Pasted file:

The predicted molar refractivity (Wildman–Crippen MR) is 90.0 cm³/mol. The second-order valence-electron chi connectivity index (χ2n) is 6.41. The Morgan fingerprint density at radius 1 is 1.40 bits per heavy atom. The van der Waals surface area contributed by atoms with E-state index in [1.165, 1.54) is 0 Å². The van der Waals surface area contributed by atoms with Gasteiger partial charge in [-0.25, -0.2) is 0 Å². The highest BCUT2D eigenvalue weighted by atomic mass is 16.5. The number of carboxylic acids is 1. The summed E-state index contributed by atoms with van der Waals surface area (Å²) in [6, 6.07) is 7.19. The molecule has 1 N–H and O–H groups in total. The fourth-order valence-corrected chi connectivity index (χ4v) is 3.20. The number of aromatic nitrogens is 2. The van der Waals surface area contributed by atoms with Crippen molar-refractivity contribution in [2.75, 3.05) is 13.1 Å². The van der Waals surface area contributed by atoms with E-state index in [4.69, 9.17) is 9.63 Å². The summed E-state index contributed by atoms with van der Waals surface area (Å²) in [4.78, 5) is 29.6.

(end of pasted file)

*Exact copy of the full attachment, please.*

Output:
The predicted molar refractivity (Wildman–Crippen MR) is 90.0 cm³/mol. The second-order valence-electron chi connectivity index (χ2n) is 6.41. The Morgan fingerprint density at radius 1 is 1.40 bits per heavy atom. The van der Waals surface area contributed by atoms with E-state index in [1.165, 1.54) is 0 Å². The van der Waals surface area contributed by atoms with Gasteiger partial charge in [-0.25, -0.2) is 0 Å². The highest BCUT2D eigenvalue weighted by atomic mass is 16.5. The number of carboxylic acids is 1. The summed E-state index contributed by atoms with van der Waals surface area (Å²) in [6, 6.07) is 7.19. The molecule has 1 N–H and O–H groups in total. The fourth-order valence-corrected chi connectivity index (χ4v) is 3.20. The number of aromatic nitrogens is 2. The van der Waals surface area contributed by atoms with Crippen molar-refractivity contribution in [2.75, 3.05) is 13.1 Å². The van der Waals surface area contributed by atoms with E-state index in [4.69, 9.17) is 9.63 Å². The summed E-state index contributed by atoms with van der Waals surface area (Å²) in [4.78, 5) is 29.6.